Feeling sluggish and drained of energy? We’ve all been there. But what if I told you there’s a way to revitalize your body from within? Welcome to the world of the mitochondrial food plan, a game-changing approach that harnesses the incredible potential of a healthy ketogenic diet to combat mitochondrial dysfunction.
In this article, we’ll embark on a journey to uncover the secrets of this revolutionary method that can supercharge your body’s energy levels and transform your overall well-being. Get ready to say goodbye to fatigue and embrace a new lease on life!
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The Powerhouse of the Cell: Mitochondria
You may have heard in third grade that the mitochondria are the powerhouse of the cell and that couldn’t be more true. Essentially, it is providing us with 90 percent of our energy and it is affecting everything in our body—ultimately is driving how our cells are getting the energy they need to thrive.
Symtoms that can be associated with this include:
- headaches and migraines
- chronic fatigue
- chronic pain
- neurodegenerative disease
- digestive issues
- sleep disturbances
- And much more!
Although there are a lot of ways to improve your mitochondria, especially through exercise, today’s focus will be on the role of diet and nutrition. The mitochondria food plan, as mentioned, is essentially a healthy ketogenic diet. It is based on the biochemistry of ketosis, which is the generation and accumulation of ketones from the breakdown of fat when carbohydrates are absent. Typically, this refers to consuming under 50 grams of carbohydrates a day or less.
By reducing carbohydrate intake, we can improve our mitochondrial efficiency and how we utilize different fuel sources. Ketosis can be achieved in as little as three days and has various benefits. In addition to addressing issues like chronic pain, headaches, and migraines, it can also aid in weight loss.
When it comes to the breakdown of our carbohydrates, fats, and protein, this particular diet emphasizes a higher percentage of fats, a low percentage of protein, and a very low amount of carbohydrates, ranging from under 20 to 50 grams per day.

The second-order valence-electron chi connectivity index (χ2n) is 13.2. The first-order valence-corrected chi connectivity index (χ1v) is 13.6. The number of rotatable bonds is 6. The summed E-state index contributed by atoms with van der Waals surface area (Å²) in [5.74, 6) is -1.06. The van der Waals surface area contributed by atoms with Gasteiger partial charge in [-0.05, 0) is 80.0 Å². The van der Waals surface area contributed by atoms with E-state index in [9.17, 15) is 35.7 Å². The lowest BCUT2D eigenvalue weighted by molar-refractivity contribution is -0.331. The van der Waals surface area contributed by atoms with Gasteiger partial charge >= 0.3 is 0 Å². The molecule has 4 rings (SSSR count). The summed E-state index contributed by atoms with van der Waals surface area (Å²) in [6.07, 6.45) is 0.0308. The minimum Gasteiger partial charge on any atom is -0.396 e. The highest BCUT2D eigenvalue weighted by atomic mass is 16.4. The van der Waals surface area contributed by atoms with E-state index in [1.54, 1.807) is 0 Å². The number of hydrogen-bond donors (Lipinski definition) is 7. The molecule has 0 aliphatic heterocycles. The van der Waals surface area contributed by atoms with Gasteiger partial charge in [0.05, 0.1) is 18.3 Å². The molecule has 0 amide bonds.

To delve deeper into the breakdown of fats, it is important to consider the distinction between saturated fats and unsaturated fats.
Saturated fats can be found in meats and, potentially, dairy products. On the other hand, unsaturated fats can be obtained from sources such as olive oil, avocado, and walnuts, among others. It is crucial to avoid consuming trans fats, which can be found in vegetable oils, margarine, and similar products.
One of the most important aspects of a true ketogenic diet is measuring ketones in your blood. There are several ways to test your ketones: urine, breath, and blood. The most accurate method is testing your blood.
It’s crucial to recognize that within three days of starting a true ketogenic diet, you should be in ketosis. However, various factors may prevent this from happening. One common factor is consuming too much protein, which is generally considered normal outside of a mitochondrial plan. However, on a mitochondrial plan, excessive protein intake can interfere with ketosis by triggering a process called gluconeogenesis, where protein can be converted into carbohydrates as a fuel source.
In addition to protein, consuming too many carbohydrates can also hinder achieving ketosis. Therefore, it’s important to monitor your ketone levels to ensure you are on track with your ketogenic diet.
In summary, my goal today was to give you a small taste of what a mitochondrial plan is and how it can affect you if you are experiencing some kind of mitochondrial dysfunction.
This can be such a powerful tool in your toolbox. When I typically prescribe this for someone, I suggest doing it for 30 days. This duration helps to assess how they’re feeling, ensuring ketosis and determining if this can positively influence them.
There’s a lot of great research on the ketogenic diet, especially as it relates to epilepsy and other neurodegenerative diseases. So please feel free to check those out and dive a little bit deeper into the mitochondrial plan.
Source: Institute of Functional Medicine
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